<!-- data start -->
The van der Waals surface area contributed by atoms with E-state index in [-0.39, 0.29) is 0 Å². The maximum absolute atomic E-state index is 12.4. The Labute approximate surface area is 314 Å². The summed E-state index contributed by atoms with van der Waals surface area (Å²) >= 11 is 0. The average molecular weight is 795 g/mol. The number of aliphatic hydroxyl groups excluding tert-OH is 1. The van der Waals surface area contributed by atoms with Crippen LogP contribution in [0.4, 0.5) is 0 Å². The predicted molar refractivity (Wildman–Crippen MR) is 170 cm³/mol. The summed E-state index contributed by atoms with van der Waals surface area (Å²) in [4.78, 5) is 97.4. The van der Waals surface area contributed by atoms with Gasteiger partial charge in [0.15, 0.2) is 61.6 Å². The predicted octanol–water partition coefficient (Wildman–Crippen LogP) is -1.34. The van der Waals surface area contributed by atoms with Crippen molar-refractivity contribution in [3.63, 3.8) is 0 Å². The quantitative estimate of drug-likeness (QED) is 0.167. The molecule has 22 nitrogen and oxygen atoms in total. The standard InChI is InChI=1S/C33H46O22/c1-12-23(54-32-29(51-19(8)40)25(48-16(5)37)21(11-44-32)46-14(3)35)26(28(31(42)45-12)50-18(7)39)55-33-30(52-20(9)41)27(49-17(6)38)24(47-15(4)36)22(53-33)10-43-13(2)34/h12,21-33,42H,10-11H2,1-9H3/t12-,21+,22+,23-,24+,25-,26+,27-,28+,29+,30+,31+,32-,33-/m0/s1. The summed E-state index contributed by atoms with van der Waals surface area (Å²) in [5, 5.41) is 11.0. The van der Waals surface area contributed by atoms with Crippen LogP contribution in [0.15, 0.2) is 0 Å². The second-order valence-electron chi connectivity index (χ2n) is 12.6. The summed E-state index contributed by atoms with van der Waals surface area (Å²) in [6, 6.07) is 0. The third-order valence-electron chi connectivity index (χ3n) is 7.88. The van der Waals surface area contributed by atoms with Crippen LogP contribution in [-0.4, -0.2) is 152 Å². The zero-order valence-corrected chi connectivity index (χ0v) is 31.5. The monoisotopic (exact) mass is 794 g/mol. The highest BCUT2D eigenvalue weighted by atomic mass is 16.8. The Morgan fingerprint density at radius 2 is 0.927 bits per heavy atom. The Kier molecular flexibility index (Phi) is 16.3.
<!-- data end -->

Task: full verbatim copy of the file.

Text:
The van der Waals surface area contributed by atoms with E-state index in [-0.39, 0.29) is 0 Å². The maximum absolute atomic E-state index is 12.4. The Labute approximate surface area is 314 Å². The summed E-state index contributed by atoms with van der Waals surface area (Å²) >= 11 is 0. The average molecular weight is 795 g/mol. The number of aliphatic hydroxyl groups excluding tert-OH is 1. The van der Waals surface area contributed by atoms with Crippen LogP contribution in [0.4, 0.5) is 0 Å². The predicted molar refractivity (Wildman–Crippen MR) is 170 cm³/mol. The summed E-state index contributed by atoms with van der Waals surface area (Å²) in [4.78, 5) is 97.4. The van der Waals surface area contributed by atoms with Gasteiger partial charge in [0.15, 0.2) is 61.6 Å². The predicted octanol–water partition coefficient (Wildman–Crippen LogP) is -1.34. The van der Waals surface area contributed by atoms with Crippen molar-refractivity contribution in [3.63, 3.8) is 0 Å². The quantitative estimate of drug-likeness (QED) is 0.167. The molecule has 22 nitrogen and oxygen atoms in total. The standard InChI is InChI=1S/C33H46O22/c1-12-23(54-32-29(51-19(8)40)25(48-16(5)37)21(11-44-32)46-14(3)35)26(28(31(42)45-12)50-18(7)39)55-33-30(52-20(9)41)27(49-17(6)38)24(47-15(4)36)22(53-33)10-43-13(2)34/h12,21-33,42H,10-11H2,1-9H3/t12-,21+,22+,23-,24+,25-,26+,27-,28+,29+,30+,31+,32-,33-/m0/s1. The summed E-state index contributed by atoms with van der Waals surface area (Å²) in [5, 5.41) is 11.0. The van der Waals surface area contributed by atoms with Crippen LogP contribution in [0.15, 0.2) is 0 Å². The second-order valence-electron chi connectivity index (χ2n) is 12.6. The summed E-state index contributed by atoms with van der Waals surface area (Å²) in [6, 6.07) is 0. The third-order valence-electron chi connectivity index (χ3n) is 7.88. The van der Waals surface area contributed by atoms with Crippen LogP contribution in [-0.4, -0.2) is 152 Å². The zero-order valence-corrected chi connectivity index (χ0v) is 31.5. The monoisotopic (exact) mass is 794 g/mol. The highest BCUT2D eigenvalue weighted by atomic mass is 16.8. The Morgan fingerprint density at radius 2 is 0.927 bits per heavy atom. The Kier molecular flexibility index (Phi) is 16.3.